Oxford University Press's
Academic Insights for the Thinking World

Perchance to dream? Part 1

It turned out that the melancholy idiom send one to Coventry may not have anything to do with that town. To reinforce this unexpected conclusion, I’ll relate another story. At one time, the phrase up at Harwich existed; perhaps it is still known in the eastern counties.

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On sluts and slatterns

It turned out that the melancholy idiom send one to Coventry may not have anything to do with that town. To reinforce this unexpected conclusion, I’ll relate another story. At one time, the phrase up at Harwich existed; perhaps it is still known in the eastern counties.

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The future of borders in the Middle East

The collapse of Arab regional order during the 2011 uprisings provided a chance to reconsider the Middle East’s famously misshapen states. Most rebels sought to control the central government, not to break away from it. Separatist, in contrast, unilaterally sought territorial autonomy or outright secession.

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The “sl”-morass: “slender” and “slim-slam-slum”

It turned out that the melancholy idiom send one to Coventry may not have anything to do with that town. To reinforce this unexpected conclusion, I’ll relate another story. At one time, the phrase up at Harwich existed; perhaps it is still known in the eastern counties.

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Reflecting on gender justice

The Charter of the United Nations (signed in 1945), was the first international agreement to uphold the principle of equality between men and women. Since then there have been many significant achievements in the struggle for the international protection of women’s rights, most notably the United Nation’s landmark treaty the Convention on the Elimination of All Forms of Discrimination against Women, the second most widely ratified human rights treaty in existence.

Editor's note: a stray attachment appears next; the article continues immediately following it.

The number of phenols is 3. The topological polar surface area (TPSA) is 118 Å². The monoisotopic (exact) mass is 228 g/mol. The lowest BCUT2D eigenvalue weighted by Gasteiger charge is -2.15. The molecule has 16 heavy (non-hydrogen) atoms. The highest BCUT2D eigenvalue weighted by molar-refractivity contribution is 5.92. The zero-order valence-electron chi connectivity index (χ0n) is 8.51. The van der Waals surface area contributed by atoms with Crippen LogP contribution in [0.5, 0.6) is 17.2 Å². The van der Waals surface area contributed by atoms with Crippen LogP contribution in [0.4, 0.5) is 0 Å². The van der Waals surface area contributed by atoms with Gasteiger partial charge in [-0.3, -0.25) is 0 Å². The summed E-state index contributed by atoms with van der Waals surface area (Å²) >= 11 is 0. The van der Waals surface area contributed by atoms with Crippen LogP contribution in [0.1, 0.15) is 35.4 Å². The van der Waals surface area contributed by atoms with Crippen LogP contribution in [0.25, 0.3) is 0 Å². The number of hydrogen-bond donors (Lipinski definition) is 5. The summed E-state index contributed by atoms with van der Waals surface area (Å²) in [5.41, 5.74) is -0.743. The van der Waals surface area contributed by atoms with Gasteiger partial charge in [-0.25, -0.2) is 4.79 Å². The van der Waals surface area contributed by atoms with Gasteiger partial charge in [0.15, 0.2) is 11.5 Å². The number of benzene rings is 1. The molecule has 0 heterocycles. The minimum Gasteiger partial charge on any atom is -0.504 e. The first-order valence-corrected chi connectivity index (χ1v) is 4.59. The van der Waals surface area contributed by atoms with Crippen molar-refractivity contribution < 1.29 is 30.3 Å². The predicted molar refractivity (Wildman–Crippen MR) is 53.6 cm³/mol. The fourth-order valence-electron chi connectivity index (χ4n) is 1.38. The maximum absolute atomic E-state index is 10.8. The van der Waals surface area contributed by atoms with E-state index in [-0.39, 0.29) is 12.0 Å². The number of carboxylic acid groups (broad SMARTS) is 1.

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Up at Harwich and back home to the west via Skellig

It turned out that the melancholy idiom send one to Coventry may not have anything to do with that town. To reinforce this unexpected conclusion, I’ll relate another story. At one time, the phrase up at Harwich existed; perhaps it is still known in the eastern counties.

Read More

Where did the phrase “yeah no” come from?

I’ve noticed myself saying “yeah no.” The expression came up in a class one day, when I had asked students to bring in examples of language variation. One student suggested “yeah no” as an example of not-quite standard California English.

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Frederick Douglass’ family and the roots of social justice

Frederick Douglass. Just the name alone is enough to inspire us to think of a life lived in activism and an unceasing fight for social justice. But there are other names in the life story of Frederick Douglass that are far more unknown to us, those of his daughters and sons: Rosetta, Lewis Henry, Frederick Jr., Charles Remond and Annie Douglass.

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The birth of exoplanetary science

The hunt for exoplanets was inspired by advances in understanding of the formation of stars: it was becoming clear that the gases that were contracting to form new stars were somehow shedding the bulk of their energy of rotation, while new observations were revealing disks full of gas and dust, spinning around such forming stars, and containing a lot of energy of rotation.

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In Coventry and elsewhere

There is no reason why we should not continue our journey and go to Coventry, a town in Warwickshire, 94 miles away from London. The name was widely known to those who lived through World War II because of the devastating bombing raid on Coventry in November 1940.

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How six elements came together to form life on Earth

How did life begin? We will never know with certainty what the Earth was like four billion years ago, or the kinds of reactions that led to the emergence of life at that time, but there is another way to pose the question. If we ask “how can life begin?” instead of “how did life begin,” that simple change of verbs offers hope.

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Going places

When one reads the obsolete phrase go to, go to, the meaning is still understood quite well. After to, one “hears” the word hell. However, directions vary, and the origin of the idioms beginning with go to is less trivial than it may seem.

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